<13> My suggestion was constructive, as the student came to the next lecture with a notebook containing detailed analysis of the subversive acts of Dickens’s Louisa and Gaskell’s Maude. In her analysis, she also emphatically used Gilbert and Gubar’s argument that many nineteenth-century women were frustrated with the misogynistic world they lived in. Gilbert and Gubar conclude their monograph by recommending a break away from patriarchal tradition and its impositions. The predominance of the patriarchal tradition in the nineteenth century was questioned in the student’s reading by relating it to modern-day Palestinian patriarchy, which, to reuse Rubenberg’s words, “control[s] women’s sexuality and bodies [and] legitimiz[es] violence” (35). This is only one example that proves both the development of students’ analytical research capabilities and their initiative in taking part in critical thinking over gender-related subjects. More importantly, the student’s research activity demonstrates how education within the classroom space “not only serves as a formal centre for the process of knowledge production, but also as a catalyst for social justice through the challenging of both injustice and unequal power arrangements…” (Shalhoub-Kevorkian 57). What students, therefore, discuss in the classroom is both a process of factual and theoretical expansion of knowledge and reinvestigation of social injustices that perhaps affect them personally. This process transforms into an artistic methodology by which students not only build a critical relationship with literature but also communicate their own experiences imaginatively. Artistic teaching starts at the moment students feel motivated by and confident about their abilities to speak about the literary text in question both critically and creatively.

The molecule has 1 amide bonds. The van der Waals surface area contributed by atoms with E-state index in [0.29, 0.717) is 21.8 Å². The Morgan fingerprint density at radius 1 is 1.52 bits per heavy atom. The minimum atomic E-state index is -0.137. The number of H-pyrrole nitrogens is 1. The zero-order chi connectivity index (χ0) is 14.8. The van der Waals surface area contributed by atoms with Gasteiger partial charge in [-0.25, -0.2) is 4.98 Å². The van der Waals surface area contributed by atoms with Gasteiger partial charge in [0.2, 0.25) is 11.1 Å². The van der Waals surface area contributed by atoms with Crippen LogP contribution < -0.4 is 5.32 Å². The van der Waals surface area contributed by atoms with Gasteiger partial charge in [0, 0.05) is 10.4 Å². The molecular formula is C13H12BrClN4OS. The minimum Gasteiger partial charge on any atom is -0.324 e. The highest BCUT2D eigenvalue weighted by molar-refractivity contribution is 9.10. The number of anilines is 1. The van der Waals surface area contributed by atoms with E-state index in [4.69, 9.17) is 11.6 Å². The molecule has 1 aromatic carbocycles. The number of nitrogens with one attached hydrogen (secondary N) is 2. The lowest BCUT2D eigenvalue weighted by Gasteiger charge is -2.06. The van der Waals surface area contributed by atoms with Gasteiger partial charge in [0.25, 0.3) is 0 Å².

Teaching Artistically. . . Teaching Innovation

<14> In order to help students rethink various gender-related literary and social topics, I encourage a pedagogical methodology that aims at creating ways of communication between the literary and the real. In this particular instance, my role as a teacher of nineteenth-century literature and gender studies emphasizes a concrete understanding of literary works and gender bias, therein linking that bias to current social and political issues that affect women in the West Bank. In order to motivate students to think critically and creatively about various nineteenth-century literary subjects that are regarded as taboos because of their social sensitivity in a Palestinian context, I create an artistic teaching environment in the classroom. Teaching artistically implies a process by which both teachers and students adopt and share creative ways of discussing and learning that indicate expressive knowledge and action and can thus be juxtaposed with scientific or rational approaches. To put it differently, the teaching of nineteenth-century literature and gender can take place through the acquisition of the language of art, imagination, creativity, and even intuition. Indeed, artistic teaching enhances scholarly forms of knowledge that students acquire through unrestrained creative thinking. In defining “teaching as an art,” Elliot W. Eisner accounts for four basic reasons that generate his definition: